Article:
One of the most popular podcasts, titled Dr. Gilmer and Mr. Hyde, is the story of a small town doctor who murders his father for mysterious reasons. Many years later, we learn that Huntington’s disease was the reason behind many of his behaviors. This is the story of how the murder took place and how the man learned he had Huntington’s.

The prologue begins with a setting of the scene. We are in a small town in North Carolina. After a local doctor is sent to jail for killing his own father, a new doctor is hired to fill the position at the local clinic. This new doctor learns that his predecessor was responsible for “strangling [his father] and sawing off [his father’s] fingers.” Even stranger, the murderer’s name is the same as the new doctor’s: Dr. Gilmer.  

For clarification, the new doctor in town is Dr. Benjamin Gilmer, and the former doctor imprisoned for murder is Dr. Vince Gilmer. As the new Dr. Gilmer sees more and more patients, his familiar name causes them to speak up about their former doctor. His patients describe the kindness with which Dr. Vince Gilmer treated them, often forgoing payments to help those who were struggling financially.

This man described by his patients seems out of place with the man who committed the murder. However, one patient, Jerol Davis, notes that Dr. Vince Gilmer’s father probably had Alzheimer’s disease. Alzheimer’s disease symptoms often manifest in a similar manner as  Huntington’s disease. Considering that Huntington’s disease is a much more stigmatized illness, it makes sense that people would mistake it for a more recognized disease.

Dr. Benjamin Gilmer becomes very curious about the case because the murderous behaviors of Dr. Vince Gilmer seem out of character. He begins to conduct his own investigation to explain Vince’s actions.

At this point, we transition to Act One. Dr. Benjamin Gilmer is becoming more paranoid for his safety, as he starts to imagine Dr. Vince Gilmer escaping prison and coming for him because he  took Vince Gilmer’s job.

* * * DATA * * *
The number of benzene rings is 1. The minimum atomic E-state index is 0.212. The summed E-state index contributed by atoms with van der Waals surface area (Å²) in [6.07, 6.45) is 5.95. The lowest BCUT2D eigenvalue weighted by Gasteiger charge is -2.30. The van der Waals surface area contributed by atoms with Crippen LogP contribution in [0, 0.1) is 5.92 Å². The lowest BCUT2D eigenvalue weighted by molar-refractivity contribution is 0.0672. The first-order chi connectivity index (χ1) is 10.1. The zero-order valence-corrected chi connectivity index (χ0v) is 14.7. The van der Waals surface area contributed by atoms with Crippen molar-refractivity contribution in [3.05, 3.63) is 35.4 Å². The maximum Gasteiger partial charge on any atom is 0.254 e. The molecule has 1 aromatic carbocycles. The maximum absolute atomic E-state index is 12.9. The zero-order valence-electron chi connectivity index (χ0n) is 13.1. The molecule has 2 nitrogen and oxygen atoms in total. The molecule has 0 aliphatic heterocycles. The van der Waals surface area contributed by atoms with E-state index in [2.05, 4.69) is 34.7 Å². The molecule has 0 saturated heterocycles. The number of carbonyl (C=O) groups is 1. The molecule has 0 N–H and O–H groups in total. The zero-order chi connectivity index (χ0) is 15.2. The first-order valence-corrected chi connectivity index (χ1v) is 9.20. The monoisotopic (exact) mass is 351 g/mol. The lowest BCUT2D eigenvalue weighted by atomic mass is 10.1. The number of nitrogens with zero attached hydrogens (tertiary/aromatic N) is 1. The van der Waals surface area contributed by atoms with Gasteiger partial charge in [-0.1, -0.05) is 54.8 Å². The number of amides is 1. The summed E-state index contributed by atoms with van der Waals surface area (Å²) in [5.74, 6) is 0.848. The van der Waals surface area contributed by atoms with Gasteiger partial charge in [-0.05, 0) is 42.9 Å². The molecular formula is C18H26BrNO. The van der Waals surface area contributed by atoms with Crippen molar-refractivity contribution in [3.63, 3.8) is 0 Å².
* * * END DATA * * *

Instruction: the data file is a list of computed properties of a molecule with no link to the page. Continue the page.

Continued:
Dr. Benjamin Gilmer: “I mean, he obviously was crazy when he did this act. It didn’t sound like it was an intentional thing that he– it wasn’t premeditated, as I understand it. I mean this is the trouble. Like I’m still– I’m still confused by whether he was good or not. You know, it’s kind of like living with a ghost in your house. And you tell your kids that it’s a friendly ghost. But you never know where the ghost is coming from.”

We soon learn that in the previous year Dr. Vince Gilmer was involved in a bad car accident. Due to symptoms like chorea, this accident could be caused by a loss of control associated with a movement disorder like Huntington’s disease. Furthermore, some postulated that Dr. Gilmer purposefully crashed the truck in order to obtain a new one. If this is true, this kind of irrational behavior  could also be indicative of Huntington’s disease symptoms. If his behavior was motivated by suicidal intentions, that would also fall in line with HD, as the number one “cause of death” for HD patients is suicide. (For more on suicidal ideation, click here.)

Shortly after the accident, Dr. Vince Gilmer suddenly announces a divorce between him and his wife. This is soon followed by his development of a drinking problem. (For more information on substance abuse and HD, click here.)